Admin
Nurse's Page

 

Welcome to Mrs. Rok's Health Room!

 

Hours:  7:15 A.M. - 2 P.M.

Phone:  (508) 336-0311 ext. 119

Email:  rokp@seekonkschools.org

Please call or email any health concerns or updates.

Important New Laws Regarding Head Injuries
The Massachusetts Dept. of Health has released new laws regarding Head Injuries and Concussions in Extracurricular Athletic Activities.  It is extremely important that any student who has a suspected head injury from participating in school activities be evaluated by a health professional and refrain from participation until cleared by a physician.

Please review the complete law and contact Mrs. Rok with any questions.


Information about MRSA:

 MRSA and staph infections are spread by direct skin-to-skin contact or other direct contact with the skin of another person.   Staph is also spread by contact with items that have been touched by people with staph, like towels shared after bathing and drying off, or shared athletic equipment in gym or on the field.

  1.  Pimples, rashes, pus-filled boils, especially when warm, painful, red or swollen, can indicate a staph skin infection.
  2. Staph, including MRSA, can also cause more serious infections such as severe skin infection, surgical wound infections, bloodstream infections and pneumonia.  The symptoms could include high fever, swelling, heat and pain around a wound, headache, fatigue and others.
  3. Staph infections starts when staph get into a cut, scrape or other break in the skin.

What should I do if I think I have a staph infection?

  1.  The only way to tell the difference between MRSA and other staph infections is with lab tests.  Lab tests will also help your doctor decide which antibiotic should be used for treatment, if antibiotic treatment is necessary.
  2. Your doctor will usually take a sample or swab from the infected area.  The sample will be sent to a lab to see if the infection is caused by staph.  Blood and other body fluids can also be tested for staph.

How are MRSA infections treated?

  1.  Most MRSA skin infections are treated with good wound and skin care:  keeping the area clean and dry, washing your hands after caring for the area, carefully disposing of any bandages, and allowing your body to heal.
  2. Sometimes treatment requires the use of antibiotics.  If antibiotics are prescribed, it is important to use the medication as directed unless your doctor tells you to stop.  If the infection has not improved within a few days after seeing your doctor, contact your doctor again.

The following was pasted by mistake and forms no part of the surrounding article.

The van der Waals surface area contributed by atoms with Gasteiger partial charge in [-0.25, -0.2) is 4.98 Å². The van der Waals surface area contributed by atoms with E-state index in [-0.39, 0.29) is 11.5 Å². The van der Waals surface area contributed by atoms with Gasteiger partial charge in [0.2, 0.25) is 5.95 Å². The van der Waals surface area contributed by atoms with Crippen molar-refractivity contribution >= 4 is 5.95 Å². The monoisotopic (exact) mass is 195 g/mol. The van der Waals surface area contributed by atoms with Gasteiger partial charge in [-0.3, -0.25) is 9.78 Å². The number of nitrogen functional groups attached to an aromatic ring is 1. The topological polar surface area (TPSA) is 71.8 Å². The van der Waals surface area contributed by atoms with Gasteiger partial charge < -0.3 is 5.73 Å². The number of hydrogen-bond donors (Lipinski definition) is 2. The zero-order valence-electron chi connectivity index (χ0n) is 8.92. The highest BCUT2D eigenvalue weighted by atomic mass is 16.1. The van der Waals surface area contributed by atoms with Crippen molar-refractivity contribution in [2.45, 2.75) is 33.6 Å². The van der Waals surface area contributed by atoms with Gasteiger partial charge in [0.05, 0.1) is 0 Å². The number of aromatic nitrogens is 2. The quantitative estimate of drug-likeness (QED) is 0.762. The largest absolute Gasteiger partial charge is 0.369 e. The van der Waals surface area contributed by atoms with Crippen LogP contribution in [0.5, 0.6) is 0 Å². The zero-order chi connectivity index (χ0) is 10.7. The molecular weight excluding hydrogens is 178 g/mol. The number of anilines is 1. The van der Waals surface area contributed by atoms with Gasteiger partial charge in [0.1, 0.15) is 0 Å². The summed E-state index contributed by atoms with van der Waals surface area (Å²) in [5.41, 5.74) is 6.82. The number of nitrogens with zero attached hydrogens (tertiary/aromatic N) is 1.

Prevention of staph infection and MRSA

  1.  Regular hand washing is the best way to prevent getting and spreading staph, including MRSA.  Keep your hands clean by washing them frequently with soap and water or use an alcohol-based hand sanitizer, especially after direct contact with another person’s skin.
  2. Keep cuts and scrapes clean and covered with a bandage until they have healed.
  3. Avoid contact with other people’s wounds or bandages.
  4. Avoid sharing personal items such as towels, washcloths, toothbrushes and razors.  Sharing these items may transfer staph from one person to another.
  5. Keep your skin healthy, and avoid getting dry, cracked skin, especially during the winter.  Healthy skin helps to keep the staph on the surface of your skin from causing an infection underneath your skin.
  6. Contact your doctor if you have a skin infection that does not improve.

 

References:  www.mass.gov/dph;   www.cdc.gov/mrsa

All medications, Epi-pens, inhalers and necessary medical supplies are due in to the health room on the first day of school.   Appropriate forms are required to administer medications.  See attached forms for prescribed medications, over-the-counter medications, physicals, and nursing care plans.

* Authorization for prescription medication (**REQUIRED for any medication given during school hours)

Asthma action plan

Cardiac disorder action plan

* Diabetes care plan

* Massachusetts Physical  Exam form (optional-may use form from private physician)

* Medication care plan (for non-medical person to dispense medication)

* MIAA Sports Medical form (optional for sports; required if physical is performed by the school doctor)

Migraine action plan

Over-the-Counter Medication form

* Seizure disorder: Action Plan form; Observation Record; Questionnaire for Parent 

Severe allergy (Epi-pen):  Permission form;  Action Plan form;

Parent questionnaire; Physician questionnaire